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Jennifer Richter


Paperback (Other formats: E-book)
88 pages, 6 x 9

Crab Orchard Series in Poetry


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About the Book

Jennifer Richter presents a series of poems that explore the many facets of the term "threshold." Throughout the collection, the narrator experiences several acts of threshing, or separating—from birth and the small yet profound distances that part a mother and child, to the separation caused by illness and its toll on relationships. At the same time, she is progressively gathering, piecing together the remnants of her life, collecting her children into her arms, and welcoming a future without pain. Pain is often present in these poems, as the narrator frequently confronts her own threshold for enduring a ravaging illness. Her harrowing struggle through recovery is chronicled by a poem at the end of each section, tracing her powerful journey from deep suffering to a fragile yet steadfast sense of hope.
     These gripping lyric and prose poems explore duality in its many forms: the private, contemplative world versus a world of action; the mirror sides of health and sickness; the warmth of a June sun and the deep, long nights of winter; mother and child; collecting and letting go. From the comfort of a morning bed at home to the desperate streets of Hanoi, Threshold is a searing portrait of healing, the courage it takes to bridge the gulfs that divide, and the wonder of the ties that bind.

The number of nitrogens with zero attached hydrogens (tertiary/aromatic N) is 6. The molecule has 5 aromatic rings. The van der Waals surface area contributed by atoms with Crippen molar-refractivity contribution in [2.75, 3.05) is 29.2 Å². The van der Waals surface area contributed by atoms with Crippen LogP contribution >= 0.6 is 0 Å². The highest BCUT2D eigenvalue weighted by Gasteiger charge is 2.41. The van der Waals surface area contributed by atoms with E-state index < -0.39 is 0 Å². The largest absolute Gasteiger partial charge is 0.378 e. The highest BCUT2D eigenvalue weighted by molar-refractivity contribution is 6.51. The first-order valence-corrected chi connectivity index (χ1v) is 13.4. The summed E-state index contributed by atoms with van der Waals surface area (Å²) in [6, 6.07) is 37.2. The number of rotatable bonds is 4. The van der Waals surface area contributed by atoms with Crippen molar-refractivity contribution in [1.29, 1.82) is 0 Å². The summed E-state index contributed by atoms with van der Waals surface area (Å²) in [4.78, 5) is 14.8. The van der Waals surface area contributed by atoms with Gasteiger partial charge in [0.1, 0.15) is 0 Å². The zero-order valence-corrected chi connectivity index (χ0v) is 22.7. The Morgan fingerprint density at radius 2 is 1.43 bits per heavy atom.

What Is My Body Without You?

My son’s pajamas unsnapped

on the floor: small husk

of his body relaxing on its back,

legs and sleeves still filled

with his rush.  This part of him

hasn’t outgrown my arms

and sometimes lets me lift

him up our steep stairs,

carry him to bed and pull

his shade against the gray

thin winter sky like milk

my daughter wakes up wanting. 

In the last days of lifting her

to my breast, I fill her less

than the air already gone

from my son’s flat shape.

Twice like that I have lain back,

the doctor opening me

along the same clean seam. 

Each time I was watching:

with a few tugs the child

was out, naked and heading

toward other hands, each child

cut loose before I knew it.


Jennifer Richter was awarded a Wallace Stegner Fellowship and Jones Lectureship in Poetry by Stanford University, where she taught in the Creative Writing Program for four years.  Her work has appeared in The Missouri Review, Crab Orchard Review, Poetry, Ploughshares, Open City, and in the anthology A Fierce Brightness: Twenty-five Years of Women’s Poetry.  She currently teaches poetry in elementary schools and lives in Oregon with her children and her husband.


Threshold sparkles with a shaped brilliance. Each poem is intensely believable because there isn’t a decorous flare of language here.  To cross the threshold is to (pro)claim the metaphysical that resides in the everyday.”—Yusef Komunyakaa, winner of the Pulitzer Prize in Poetry and author of Warhorses: Poems